When the dam burst


Chasewater this evening – a view unchanged for pretty much two centuries.

Chasewater has been, as any long-term reader here knows, a continual and recurring obsession of mine. I love the place; I grew up with it, visiting regularly. I came to love its air of faded, end-of-the-pier decay and beautiful, often unexpected wildlife.

At the end of the 1990s and with the arrival of the M6 Toll, it all changed in a renovation, and a more environmentally aware persona developed for the place; no longer was it some kind of failed amusement park, but it was a country park, and with the reclamation of the north heath, the place once known as Norton Pool became a very important focus for wildlife in the area.

Throughout the draining and dam works that occurred there in the last few years, I winced and worried for the reservoir I loved, only to see it recover spectacularly and in double-quick time as we endured the terribly wet, awful season of 2012-2013.

Chasewater was originally constructed as a feeder supply for the canal network, and I thought it appropriate that as the park finally switches control from Lichfield District Council to Staffordshire County Council, we give some thought to the history. To this end, I thought it probably best to revisit Gerald Reece’s wonderful book ‘Brownhills a walk into history’. Gerald tells the story of the creation of the facility, and its catastrophic failure not long after completion.

Gerald’s work is excellent, and remember, it dates from 20 years ago now, and was carried out wholly before the internet. It’s a remarkable thing. If you get chance, do buy the book; copies occasionally crop up on eBay or Amazon. Keep looking.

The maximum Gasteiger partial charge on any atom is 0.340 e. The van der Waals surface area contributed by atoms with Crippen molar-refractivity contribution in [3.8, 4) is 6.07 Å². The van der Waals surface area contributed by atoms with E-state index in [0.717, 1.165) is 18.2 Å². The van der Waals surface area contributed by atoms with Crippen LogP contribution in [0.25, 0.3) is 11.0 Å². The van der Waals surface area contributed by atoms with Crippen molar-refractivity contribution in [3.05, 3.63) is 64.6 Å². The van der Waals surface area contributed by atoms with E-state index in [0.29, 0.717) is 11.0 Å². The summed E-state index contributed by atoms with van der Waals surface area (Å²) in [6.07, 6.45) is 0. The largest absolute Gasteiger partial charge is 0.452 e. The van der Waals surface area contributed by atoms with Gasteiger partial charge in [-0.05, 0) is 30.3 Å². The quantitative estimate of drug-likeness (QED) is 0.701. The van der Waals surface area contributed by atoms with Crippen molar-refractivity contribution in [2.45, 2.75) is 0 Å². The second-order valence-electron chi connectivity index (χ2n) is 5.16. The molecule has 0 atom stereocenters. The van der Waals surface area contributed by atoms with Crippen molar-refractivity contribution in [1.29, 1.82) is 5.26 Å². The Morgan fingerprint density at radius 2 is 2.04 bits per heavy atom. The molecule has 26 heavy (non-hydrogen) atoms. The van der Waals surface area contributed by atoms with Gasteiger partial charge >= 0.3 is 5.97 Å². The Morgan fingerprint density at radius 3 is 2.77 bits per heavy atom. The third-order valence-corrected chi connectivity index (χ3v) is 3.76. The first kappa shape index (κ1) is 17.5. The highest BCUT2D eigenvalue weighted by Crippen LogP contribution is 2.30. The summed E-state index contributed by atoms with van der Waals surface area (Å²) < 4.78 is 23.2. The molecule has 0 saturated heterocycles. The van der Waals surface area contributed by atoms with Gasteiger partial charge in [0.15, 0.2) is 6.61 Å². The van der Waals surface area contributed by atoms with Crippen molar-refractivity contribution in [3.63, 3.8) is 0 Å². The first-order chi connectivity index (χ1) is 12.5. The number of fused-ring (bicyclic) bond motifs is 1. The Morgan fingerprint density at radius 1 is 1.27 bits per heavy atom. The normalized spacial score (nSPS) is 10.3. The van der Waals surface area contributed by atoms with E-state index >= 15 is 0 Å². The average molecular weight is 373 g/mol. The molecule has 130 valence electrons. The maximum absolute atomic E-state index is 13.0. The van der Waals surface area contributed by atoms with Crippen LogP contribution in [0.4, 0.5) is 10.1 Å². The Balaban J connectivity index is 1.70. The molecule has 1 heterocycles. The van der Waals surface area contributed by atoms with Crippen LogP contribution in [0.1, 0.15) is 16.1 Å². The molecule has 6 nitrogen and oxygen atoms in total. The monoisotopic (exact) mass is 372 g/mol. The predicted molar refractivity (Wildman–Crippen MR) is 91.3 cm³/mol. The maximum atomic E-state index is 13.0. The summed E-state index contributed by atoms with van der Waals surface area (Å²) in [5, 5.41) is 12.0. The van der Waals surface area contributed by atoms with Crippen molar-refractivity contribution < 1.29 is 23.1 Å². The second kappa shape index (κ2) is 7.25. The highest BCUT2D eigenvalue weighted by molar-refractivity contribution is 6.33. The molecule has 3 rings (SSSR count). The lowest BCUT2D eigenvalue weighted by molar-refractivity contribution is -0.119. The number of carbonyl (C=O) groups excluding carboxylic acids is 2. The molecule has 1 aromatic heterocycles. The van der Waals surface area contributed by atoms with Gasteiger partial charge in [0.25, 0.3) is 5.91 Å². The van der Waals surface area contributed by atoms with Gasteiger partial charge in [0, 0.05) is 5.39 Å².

Thanks to Gerald for allowing me to share this. As ever, your input is welcomed. Comment here, or BrwonhillsBob at Googlemail dot com.

Chasewater site map - 08 fs

Chasewater as it is today. Map from Chasewater Wildlife Group. Click for a larger version.

Gerald wrote:



More beer has been wagered on the origins of Chasewater than it could ever hold, well almost An article in the Express & Star of 22nd March 1990 put that figure at 1,000 million gallons. Chasewater, ex Norton Pool, ex Cannock Chase Reservoir or Great Reservoir is man made. In 1796 work had begun on the Wyrley and Essington Canal extension through Brownhills to join the Wolverhampton Canal with the Coventry Canal at Huddlesford. It was obvious from the start that a large amount of water would be needed to top-up the system to compensate for the loss incurred at Ogley Locks. The problem was made more difficult by the restrictions included in the Act of Parliament of 1794 that sanctioned the extension. It stipulated that under no circumstances were waters to be taken from any stream, spring, brook or rivulet in Brownhills, Clayhanger or Catshill, nor from any in the Parishes of Walsall and Norton. The first suggestion was to create reservoir by flooding the valley between Sandhills and Muckley Corner. This was ruled out because a turnpiked road ran through it and part of the designated land was under the plough. An area on the south side of Cannock Chase was finally chosen. This was a tract of land that lay between Five-Ways at Heath Hayes and Knaves Castle on the Old Watling Street Road. An ancient road ran through the middle of this area also, this was the Coventry Road, or locally, Blakes Road. The road had been one of the main arterial routes for centuries but traffic had almost deserted it in favour of town to town travelling. Running through the area was Crane Brook, a combination of the Little and Great Crane Brooks that joined here on their way to the Tame at Tamworth. The line of the Crane also formed the ancient boundary between the Manors of Hammerwich and Norton Canes.


Plan showing part of Cannock Chase before it was flooded in 1797 to create the reservoir. Original drawing by Gerald Reece, and featured in his book ‘Brownhills a walk into history’.